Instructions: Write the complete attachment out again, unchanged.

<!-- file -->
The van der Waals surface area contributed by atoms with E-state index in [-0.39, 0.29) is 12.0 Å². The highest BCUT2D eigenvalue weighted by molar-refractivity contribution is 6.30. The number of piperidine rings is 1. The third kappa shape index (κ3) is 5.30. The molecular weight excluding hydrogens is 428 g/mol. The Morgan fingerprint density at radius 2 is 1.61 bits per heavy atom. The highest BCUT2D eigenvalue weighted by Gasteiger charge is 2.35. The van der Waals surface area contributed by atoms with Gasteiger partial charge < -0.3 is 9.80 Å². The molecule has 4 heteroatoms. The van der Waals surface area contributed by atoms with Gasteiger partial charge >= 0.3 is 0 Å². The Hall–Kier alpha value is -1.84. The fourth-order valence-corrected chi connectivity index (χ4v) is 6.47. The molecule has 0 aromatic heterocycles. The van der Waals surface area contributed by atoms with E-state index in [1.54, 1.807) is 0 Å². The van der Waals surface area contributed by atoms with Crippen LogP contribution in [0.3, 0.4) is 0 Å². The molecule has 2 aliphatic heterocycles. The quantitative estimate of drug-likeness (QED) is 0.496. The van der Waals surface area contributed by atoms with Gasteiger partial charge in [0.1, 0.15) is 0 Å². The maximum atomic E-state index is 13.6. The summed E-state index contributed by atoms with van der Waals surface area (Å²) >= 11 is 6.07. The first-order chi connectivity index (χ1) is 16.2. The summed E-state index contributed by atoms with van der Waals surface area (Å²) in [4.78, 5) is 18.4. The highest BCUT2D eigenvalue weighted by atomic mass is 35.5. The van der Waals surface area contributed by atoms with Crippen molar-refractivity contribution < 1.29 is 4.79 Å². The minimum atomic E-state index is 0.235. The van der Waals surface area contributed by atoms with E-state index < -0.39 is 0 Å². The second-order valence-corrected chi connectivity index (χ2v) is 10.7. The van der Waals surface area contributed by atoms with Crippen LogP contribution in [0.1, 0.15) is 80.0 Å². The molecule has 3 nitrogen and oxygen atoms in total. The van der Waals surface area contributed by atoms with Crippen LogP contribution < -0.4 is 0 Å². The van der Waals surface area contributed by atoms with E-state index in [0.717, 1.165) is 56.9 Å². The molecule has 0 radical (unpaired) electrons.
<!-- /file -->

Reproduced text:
The van der Waals surface area contributed by atoms with E-state index in [-0.39, 0.29) is 12.0 Å². The highest BCUT2D eigenvalue weighted by molar-refractivity contribution is 6.30. The number of piperidine rings is 1. The third kappa shape index (κ3) is 5.30. The molecular weight excluding hydrogens is 428 g/mol. The Morgan fingerprint density at radius 2 is 1.61 bits per heavy atom. The highest BCUT2D eigenvalue weighted by Gasteiger charge is 2.35. The van der Waals surface area contributed by atoms with Gasteiger partial charge < -0.3 is 9.80 Å². The molecule has 4 heteroatoms. The van der Waals surface area contributed by atoms with Gasteiger partial charge >= 0.3 is 0 Å². The Hall–Kier alpha value is -1.84. The fourth-order valence-corrected chi connectivity index (χ4v) is 6.47. The molecule has 0 aromatic heterocycles. The van der Waals surface area contributed by atoms with E-state index in [1.54, 1.807) is 0 Å². The van der Waals surface area contributed by atoms with Crippen LogP contribution in [0.3, 0.4) is 0 Å². The molecule has 2 aliphatic heterocycles. The quantitative estimate of drug-likeness (QED) is 0.496. The van der Waals surface area contributed by atoms with Gasteiger partial charge in [0.1, 0.15) is 0 Å². The maximum atomic E-state index is 13.6. The summed E-state index contributed by atoms with van der Waals surface area (Å²) >= 11 is 6.07. The first-order chi connectivity index (χ1) is 16.2. The summed E-state index contributed by atoms with van der Waals surface area (Å²) in [4.78, 5) is 18.4. The highest BCUT2D eigenvalue weighted by atomic mass is 35.5. The van der Waals surface area contributed by atoms with Crippen molar-refractivity contribution < 1.29 is 4.79 Å². The minimum atomic E-state index is 0.235. The van der Waals surface area contributed by atoms with E-state index < -0.39 is 0 Å². The second-order valence-corrected chi connectivity index (χ2v) is 10.7. The van der Waals surface area contributed by atoms with Crippen LogP contribution in [0.1, 0.15) is 80.0 Å². The molecule has 3 nitrogen and oxygen atoms in total. The van der Waals surface area contributed by atoms with Crippen LogP contribution < -0.4 is 0 Å². The van der Waals surface area contributed by atoms with E-state index in [0.717, 1.165) is 56.9 Å². The molecule has 0 radical (unpaired) electrons.